The Driving Horse Harness is a type of horse tack that allows a horse to pull vehicles such as carriages, wagons, sleighs, plows, or even canal boats. If you are just getting into the equestrian sport of driving, then the parts of the horse harness can be a bit overwhelming. In the following article, each harness part is described and their functions made clear.
Collar: Is a padded loop that fits around the horse’s neck. This piece may not be included in all horse harnesses as it is designed for a horse harness that is used for heavy pulling.
Breast collar: Is the padded strap that runs across the front of the horse’s chest from side to side. This piece of the harness is used for pulling lighter loads.
Hames: This piece is only present if you are using a harness with a collar. The hames is two metal or wooden strips that take the full force of the pull.
Breeching: This strap rests around the horse’s haunches. It is typically attached to the shafts or pole of the vehicle. This piece of the harness allows the horse to slow and stop the vehicle. When driving a team of horses, the lead horses will not have a breeching strap as they are not directly attached to the vehicle. Breeching straps may also not be present in a fine harness or when the cart is very light and has brakes on the wheels.
Traces: These are the straps or chains that transfer the pull of the horse from the hames or breast collar to the vehicle.
Harness saddle: This is not the same thing as a riding saddle. This piece of the harness is also sometimes called the pad. It is the small supportive piece that lies on the horse’s back. This piece helps to support the weight of the shafts.
Girth: Similar to a riding girth, the harness girth attaches firmly around the barrel of the horse. This piece keeps the harness saddle in place.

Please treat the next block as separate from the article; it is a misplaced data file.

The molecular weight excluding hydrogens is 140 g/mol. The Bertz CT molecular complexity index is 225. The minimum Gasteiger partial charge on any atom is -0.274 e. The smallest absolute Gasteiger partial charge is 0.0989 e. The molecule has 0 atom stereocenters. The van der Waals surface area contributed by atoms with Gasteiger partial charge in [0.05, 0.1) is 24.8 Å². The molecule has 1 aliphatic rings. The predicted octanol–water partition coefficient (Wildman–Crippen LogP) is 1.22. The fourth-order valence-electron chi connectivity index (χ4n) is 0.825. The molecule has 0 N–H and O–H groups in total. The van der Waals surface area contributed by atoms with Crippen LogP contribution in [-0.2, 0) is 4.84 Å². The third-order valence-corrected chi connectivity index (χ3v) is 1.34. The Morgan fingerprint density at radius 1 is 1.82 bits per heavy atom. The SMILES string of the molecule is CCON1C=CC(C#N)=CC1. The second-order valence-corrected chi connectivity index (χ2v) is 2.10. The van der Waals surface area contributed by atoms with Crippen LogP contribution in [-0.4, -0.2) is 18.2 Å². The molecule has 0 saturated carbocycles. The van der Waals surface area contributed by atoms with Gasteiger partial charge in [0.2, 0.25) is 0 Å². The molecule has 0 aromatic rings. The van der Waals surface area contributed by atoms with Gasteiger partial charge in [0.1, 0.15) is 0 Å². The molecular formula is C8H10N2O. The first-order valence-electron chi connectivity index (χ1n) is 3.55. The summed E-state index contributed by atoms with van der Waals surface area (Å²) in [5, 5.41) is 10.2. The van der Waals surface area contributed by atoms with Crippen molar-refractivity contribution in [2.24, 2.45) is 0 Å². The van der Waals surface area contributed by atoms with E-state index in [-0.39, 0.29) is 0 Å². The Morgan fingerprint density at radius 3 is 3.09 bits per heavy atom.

Belly-band: This strap goes over the girth strap and around the barrel of the horse. This strap is attached loosely instead of firmly. Its function is to prevent the shafts from rising up.
Back-band: The back-band attaches through the harness saddle and attaches to the belly-band. This strap takes the weight of the shafts. In a cart, this piece may be chains. The back-band can be used in two different forms, the sliding back-band or the fixed back-band. The sliding back-band is used in two-wheeled vehicles, this is to accommodate the fixed shafts. The fixed back-band is used in four-wheeled vehicles to accommodate the hinged shafts.
Surcingle: This piece is used with a fine harness. This describes the light girth and harness saddle combination.
False Martingale: This piece attaches to the breast collar from the belly-band to ensure the position of the collar. It is called a false martingale because a true martingale attached to the bridle.
Crupper: This is a soft padded piece that loops the base of the horse’s tail. The crupper prevents the harness from sliding forward.
Back Strap: This strap connects the crupper to the harness saddle. The whole setup keeps the harness in place.
Shaft tugs: This piece is only found in a fine harness. This piece is used to hold up the shafts. On carts, this is not needed as the shafts connects to hooks. There are two types of shaft tugs, two-wheeled tugs and four-wheeled tugs. The tugs for a two-wheeled vehicle are leather loops that allow for flexibility. The tugs of a four-wheeled vehicle are leather buckles that are tightly attached so that they move with the horse.
Terrets: These are the metal loops on the breast collar and saddle that support the reins.
Reins or Lines: These are the long leather straps that run from the bit to the driver’s hands. These pieces are what guide the horse.
Bridle: Much like with a riding bridle, the harness bridle goes on the horse’s head. The harness bridle may include pieces not seen in a riding bridle, such as blinders. Blinders prevent the horse from being distracted by the cart. Harness racers sometimes also use a shadow roll on the noseband of the bridle. This has the same purpose as the blinders.
Bit: There are a variety of different driving bits depending on the number of horses in a team or single. But like a riding bit, this piece goes into the horse’s mouth to convey cues from the driver.
Overcheck: In some horse shows an overcheck piece may be used. This helps to maintain a certain head position.
Horse Brasses: These are decorative brass plates, usually seen in the working horse harness.